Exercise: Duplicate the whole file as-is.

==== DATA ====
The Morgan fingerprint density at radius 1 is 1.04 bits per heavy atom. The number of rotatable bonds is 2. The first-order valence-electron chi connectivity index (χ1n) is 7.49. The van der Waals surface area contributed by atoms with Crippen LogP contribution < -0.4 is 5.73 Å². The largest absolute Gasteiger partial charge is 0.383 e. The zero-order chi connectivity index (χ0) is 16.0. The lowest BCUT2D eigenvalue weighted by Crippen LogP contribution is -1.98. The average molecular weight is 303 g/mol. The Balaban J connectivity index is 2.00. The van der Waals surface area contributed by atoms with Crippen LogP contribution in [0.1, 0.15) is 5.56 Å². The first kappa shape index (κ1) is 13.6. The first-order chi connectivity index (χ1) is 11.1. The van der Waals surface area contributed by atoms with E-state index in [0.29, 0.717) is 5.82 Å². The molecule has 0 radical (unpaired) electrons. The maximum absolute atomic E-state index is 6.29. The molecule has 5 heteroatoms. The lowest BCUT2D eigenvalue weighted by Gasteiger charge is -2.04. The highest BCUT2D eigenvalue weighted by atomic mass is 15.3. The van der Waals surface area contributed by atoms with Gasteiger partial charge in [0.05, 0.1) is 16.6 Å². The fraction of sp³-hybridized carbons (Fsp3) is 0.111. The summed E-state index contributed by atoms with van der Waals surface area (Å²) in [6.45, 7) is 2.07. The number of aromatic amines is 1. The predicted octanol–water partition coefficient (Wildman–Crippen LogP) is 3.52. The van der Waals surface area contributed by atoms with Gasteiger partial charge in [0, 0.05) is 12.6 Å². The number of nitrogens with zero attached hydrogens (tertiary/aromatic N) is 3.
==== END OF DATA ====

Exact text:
The Morgan fingerprint density at radius 1 is 1.04 bits per heavy atom. The number of rotatable bonds is 2. The first-order valence-electron chi connectivity index (χ1n) is 7.49. The van der Waals surface area contributed by atoms with Crippen LogP contribution < -0.4 is 5.73 Å². The largest absolute Gasteiger partial charge is 0.383 e. The zero-order chi connectivity index (χ0) is 16.0. The lowest BCUT2D eigenvalue weighted by Crippen LogP contribution is -1.98. The average molecular weight is 303 g/mol. The Balaban J connectivity index is 2.00. The van der Waals surface area contributed by atoms with Crippen LogP contribution in [0.1, 0.15) is 5.56 Å². The first kappa shape index (κ1) is 13.6. The first-order chi connectivity index (χ1) is 11.1. The van der Waals surface area contributed by atoms with E-state index in [0.29, 0.717) is 5.82 Å². The molecule has 0 radical (unpaired) electrons. The maximum absolute atomic E-state index is 6.29. The molecule has 5 heteroatoms. The lowest BCUT2D eigenvalue weighted by Gasteiger charge is -2.04. The highest BCUT2D eigenvalue weighted by atomic mass is 15.3. The van der Waals surface area contributed by atoms with Gasteiger partial charge in [0.05, 0.1) is 16.6 Å². The fraction of sp³-hybridized carbons (Fsp3) is 0.111. The summed E-state index contributed by atoms with van der Waals surface area (Å²) in [6.45, 7) is 2.07. The number of aromatic amines is 1. The predicted octanol–water partition coefficient (Wildman–Crippen LogP) is 3.52. The van der Waals surface area contributed by atoms with Gasteiger partial charge in [0, 0.05) is 12.6 Å². The number of nitrogens with zero attached hydrogens (tertiary/aromatic N) is 3.